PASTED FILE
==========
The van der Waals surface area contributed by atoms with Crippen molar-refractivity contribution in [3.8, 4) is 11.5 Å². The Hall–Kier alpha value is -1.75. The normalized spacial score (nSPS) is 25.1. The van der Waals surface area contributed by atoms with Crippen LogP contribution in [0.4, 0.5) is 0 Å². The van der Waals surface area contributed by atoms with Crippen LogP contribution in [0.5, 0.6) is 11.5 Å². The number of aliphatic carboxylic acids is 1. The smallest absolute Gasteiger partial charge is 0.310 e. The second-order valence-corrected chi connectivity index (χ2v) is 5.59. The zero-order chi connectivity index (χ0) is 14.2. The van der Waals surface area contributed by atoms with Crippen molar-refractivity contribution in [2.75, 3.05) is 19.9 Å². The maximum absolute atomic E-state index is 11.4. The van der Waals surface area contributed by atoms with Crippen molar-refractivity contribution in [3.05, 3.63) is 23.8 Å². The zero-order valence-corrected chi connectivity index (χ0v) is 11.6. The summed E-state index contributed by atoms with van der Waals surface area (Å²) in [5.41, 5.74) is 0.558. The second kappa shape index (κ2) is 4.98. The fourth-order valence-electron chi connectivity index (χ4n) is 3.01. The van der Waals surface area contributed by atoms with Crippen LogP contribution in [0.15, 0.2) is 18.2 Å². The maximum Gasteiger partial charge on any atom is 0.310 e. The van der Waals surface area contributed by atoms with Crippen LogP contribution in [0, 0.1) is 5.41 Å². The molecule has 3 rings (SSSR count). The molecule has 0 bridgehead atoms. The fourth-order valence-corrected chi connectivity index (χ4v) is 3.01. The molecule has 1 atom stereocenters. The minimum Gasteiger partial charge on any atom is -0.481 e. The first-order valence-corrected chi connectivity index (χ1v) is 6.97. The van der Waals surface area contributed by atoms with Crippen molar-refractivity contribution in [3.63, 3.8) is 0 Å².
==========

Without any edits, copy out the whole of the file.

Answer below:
The van der Waals surface area contributed by atoms with Crippen molar-refractivity contribution in [3.8, 4) is 11.5 Å². The Hall–Kier alpha value is -1.75. The normalized spacial score (nSPS) is 25.1. The van der Waals surface area contributed by atoms with Crippen LogP contribution in [0.4, 0.5) is 0 Å². The van der Waals surface area contributed by atoms with Crippen LogP contribution in [0.5, 0.6) is 11.5 Å². The number of aliphatic carboxylic acids is 1. The smallest absolute Gasteiger partial charge is 0.310 e. The second-order valence-corrected chi connectivity index (χ2v) is 5.59. The zero-order chi connectivity index (χ0) is 14.2. The van der Waals surface area contributed by atoms with Crippen molar-refractivity contribution in [2.75, 3.05) is 19.9 Å². The maximum absolute atomic E-state index is 11.4. The van der Waals surface area contributed by atoms with Crippen molar-refractivity contribution in [3.05, 3.63) is 23.8 Å². The zero-order valence-corrected chi connectivity index (χ0v) is 11.6. The summed E-state index contributed by atoms with van der Waals surface area (Å²) in [5.41, 5.74) is 0.558. The second kappa shape index (κ2) is 4.98. The fourth-order valence-electron chi connectivity index (χ4n) is 3.01. The van der Waals surface area contributed by atoms with Crippen LogP contribution in [0.15, 0.2) is 18.2 Å². The maximum Gasteiger partial charge on any atom is 0.310 e. The van der Waals surface area contributed by atoms with Crippen LogP contribution in [0, 0.1) is 5.41 Å². The molecule has 3 rings (SSSR count). The molecule has 0 bridgehead atoms. The fourth-order valence-corrected chi connectivity index (χ4v) is 3.01. The molecule has 1 atom stereocenters. The minimum Gasteiger partial charge on any atom is -0.481 e. The first-order valence-corrected chi connectivity index (χ1v) is 6.97. The van der Waals surface area contributed by atoms with Crippen molar-refractivity contribution in [3.63, 3.8) is 0 Å².